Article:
In a 2002 BBC television poll Of the “100 Greatest Britons”, Brunel came second, behind Winston Churchill. Brunel’s life and works have been depicted in numerous books, films and television programs. Perhaps the most recent is the 2003 book and BBC TV series, Seven Wonders of the Industrial World, which included a dramatisation of the building of the Great Eastern. Many of Brunel’s bridges are also still in use, having stood the test of time. Brunel’s first engineering project, the Thames Tunnel, is now part of the London Overground network. The Brunel Engine House at Rotherhithe, which once housed the steam engines that powered the tunnel pumps, now houses the Brunel Museum dedicated to the work and lives of Marc and Isambard Kingdom Brunel. Many of Brunel’s original papers and designs are now held in the Brunel Institute alongside the SS Great Britain in Bristol, and are freely available for researchers.

The Last Jedi

THe latest Star Wars movie The last Jedi has been released on DVD. It starts shortly after The Resistance’s new base is located by the First Order. Resistance fighters led by General Leia Organa evacuate their base when the First Order fleet arrives. Following an effective but costly counterattack led by Poe Dameron, Resistance fighters manage to destroy a First Order dreadnought, before the Resistance vessels jump into hyperspace to escape. However the First Order pursues them using a tracking device. Kylo Ren, Leia’s son, destroys the Resistance support fighters. Then the lead Resistance ship, is attacked killing several Resistance leaders and incapacitating Leia. So Command of the Resistance falls to Leia’s old friend Vice Admiral Holdo. However Poe, Finn, BB-8, and mechanic Rose Tico Disapprove of Holdo’s passive strategy, so they decide to take matters into their own hands and embark on a daring undercover mission.

Meanwhile, Rey arrives on the remote planet of Ahch-To, aboard the Millennium Falcon With Chewbacca and R2-D2 in order to train as a Jedi and recruit Luke Skywalker to the Resistance. However Luke is Disillusioned and embittered by the failures Involving a previous student and is under self-imposed exile from the Force. Consequently Luke is reluctant and refuses to join the resistance, even after learning of Han Solo’s death. However Unknown to Luke, Rey and Kylo begin communicating through telepathic visions. Prompted by R2-D2, Luke agrees to teach Rey the ways of the Force. Luke and Kylo give Rey differing accounts of the incident that turned Kylo to the dark side and Luke confesses that he momentarily contemplated killing Kylo upon sensing that Supreme Leader Snoke had corrupted him. So In retaliation Kylo destroyed Luke’s emergent Jedi Order. Nevertheless Rey is Convinced that Kylo can be redeemed, So she leaves Ahch-To to confront Kylo without Luke.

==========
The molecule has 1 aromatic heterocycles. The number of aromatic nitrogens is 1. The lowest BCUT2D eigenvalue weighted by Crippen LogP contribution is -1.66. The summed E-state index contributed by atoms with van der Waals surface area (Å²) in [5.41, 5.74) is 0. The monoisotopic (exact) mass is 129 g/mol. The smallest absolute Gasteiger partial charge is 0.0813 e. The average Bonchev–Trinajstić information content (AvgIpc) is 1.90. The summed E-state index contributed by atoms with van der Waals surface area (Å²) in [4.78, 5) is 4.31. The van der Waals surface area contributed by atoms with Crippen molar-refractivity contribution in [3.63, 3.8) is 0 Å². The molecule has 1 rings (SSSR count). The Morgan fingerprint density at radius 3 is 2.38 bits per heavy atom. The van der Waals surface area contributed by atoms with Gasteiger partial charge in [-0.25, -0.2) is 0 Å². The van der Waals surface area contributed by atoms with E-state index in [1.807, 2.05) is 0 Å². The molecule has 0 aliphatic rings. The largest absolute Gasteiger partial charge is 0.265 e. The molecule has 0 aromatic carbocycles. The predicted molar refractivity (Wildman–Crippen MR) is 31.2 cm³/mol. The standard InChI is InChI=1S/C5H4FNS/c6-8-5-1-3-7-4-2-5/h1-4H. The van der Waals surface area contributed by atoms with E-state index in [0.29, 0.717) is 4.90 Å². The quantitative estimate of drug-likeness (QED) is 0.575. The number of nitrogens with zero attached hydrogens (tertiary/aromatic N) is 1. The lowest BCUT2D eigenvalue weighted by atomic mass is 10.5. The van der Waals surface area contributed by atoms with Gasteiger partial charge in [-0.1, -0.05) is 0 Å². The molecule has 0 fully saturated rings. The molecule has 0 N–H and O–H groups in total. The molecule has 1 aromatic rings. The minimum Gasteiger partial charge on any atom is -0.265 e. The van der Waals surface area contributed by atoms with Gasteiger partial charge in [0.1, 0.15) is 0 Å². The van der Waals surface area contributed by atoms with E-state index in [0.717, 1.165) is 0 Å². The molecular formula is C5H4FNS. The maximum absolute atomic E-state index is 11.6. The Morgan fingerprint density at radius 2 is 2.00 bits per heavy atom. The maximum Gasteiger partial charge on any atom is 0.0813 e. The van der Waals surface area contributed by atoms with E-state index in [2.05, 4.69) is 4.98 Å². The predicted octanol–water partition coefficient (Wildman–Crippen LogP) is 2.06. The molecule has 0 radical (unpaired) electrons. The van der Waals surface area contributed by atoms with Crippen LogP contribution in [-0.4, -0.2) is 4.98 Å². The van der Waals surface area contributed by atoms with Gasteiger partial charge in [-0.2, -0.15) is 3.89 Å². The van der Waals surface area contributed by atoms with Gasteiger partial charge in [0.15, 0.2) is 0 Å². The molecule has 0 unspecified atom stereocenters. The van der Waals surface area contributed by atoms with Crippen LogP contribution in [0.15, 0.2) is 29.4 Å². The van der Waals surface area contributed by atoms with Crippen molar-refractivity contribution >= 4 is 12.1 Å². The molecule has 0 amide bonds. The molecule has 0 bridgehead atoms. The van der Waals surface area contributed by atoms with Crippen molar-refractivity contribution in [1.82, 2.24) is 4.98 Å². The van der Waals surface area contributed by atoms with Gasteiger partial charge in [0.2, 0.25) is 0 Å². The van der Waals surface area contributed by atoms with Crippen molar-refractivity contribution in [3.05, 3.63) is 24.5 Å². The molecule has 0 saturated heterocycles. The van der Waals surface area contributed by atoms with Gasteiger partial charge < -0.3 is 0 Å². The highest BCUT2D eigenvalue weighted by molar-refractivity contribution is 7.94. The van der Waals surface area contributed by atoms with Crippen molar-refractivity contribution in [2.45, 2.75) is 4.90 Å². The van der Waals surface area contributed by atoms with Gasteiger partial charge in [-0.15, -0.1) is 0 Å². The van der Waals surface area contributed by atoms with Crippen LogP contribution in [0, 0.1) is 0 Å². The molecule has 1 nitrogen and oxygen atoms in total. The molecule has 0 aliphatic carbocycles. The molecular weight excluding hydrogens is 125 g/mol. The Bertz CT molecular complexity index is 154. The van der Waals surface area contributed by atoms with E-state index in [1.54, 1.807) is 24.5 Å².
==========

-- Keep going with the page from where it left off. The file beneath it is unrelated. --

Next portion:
Holdo meanwhile, reveals her plan to evacuate the remaining Resistance members using small transports. Poe disagrees and instigates a mutiny. Meanwhile Finn, Rose and BB-8 travel incognito to Canto Bight casino to enlist the help of a shady hacker named DJ. They infiltrate Snoke’s ship, however DJ then betrays them to the First Order and they Encounter Captain Phasma, although BB-8 escapes. Elsewher Rey also lands on the ship, and Kylo brings her to Snoke, who reveals a dastardly plot. However Snoke’s sinister machinations backfire spectacularly due to unforeseen circumstances, and Kylo offers Rey a tempting Proposition, although this does not go to plan either

Meanwhile Leia orders the evacuation while Holdo remains on the ship to act as a decoy while the others flee to a nearby old Rebel Alliance base on the planet Crait. Unfortunately DJ also betrays the location of the Resistance to the First Order, and they attack the rebel alliance once again, so in desperation Holdo takes drastic measures against Snoke’s First Order fleet. Rey escapes in the chaos, while Kylo declares himself Supreme Leader. BB-8 frees Finn and Rose, who escape after defeating Captain Phasma, and join the survivors of the evacuation on Crait. When the First Order arrives, Poe, Finn, and Rose lead the fight back. Then much to Rey’s surprise Luke apparently arrives on Crait in order to confront the First Order forces Then Luke engages Kylo Ren himself in a thrilling light saber showdown….

BAC Concorde

The first UK- built turbojet-powered supersonic passenger jet Concorde 002 flew from Filton to RAF Fairford on 9 April 1969, piloted by Brian Trubshaw. Construction of two prototypes began in February 1965: 001, built by Aérospatiale at Toulouse, and 002, by BAC at Filton, Bristol. Concorde 001 made its first test flight from Toulouse on 2 March 1969, piloted by André Turcat, and first went supersonic on 1 October. Both prototypes were presented to the public for the first time on 7–8 June 1969 at the Paris Air Show. As the flight programme progressed, 001 embarked on a sales and demonstration tour on 4 September 1971, which was also the first transatlantic crossing of Concorde. Concorde 002 followed suit on 2 June 1972 with a tour of the Middle and Far East.Concorde 002 made the first visit to the United States in 1973, landing at the new Dallas/Fort Worth Regional Airport to mark that airport’s opening.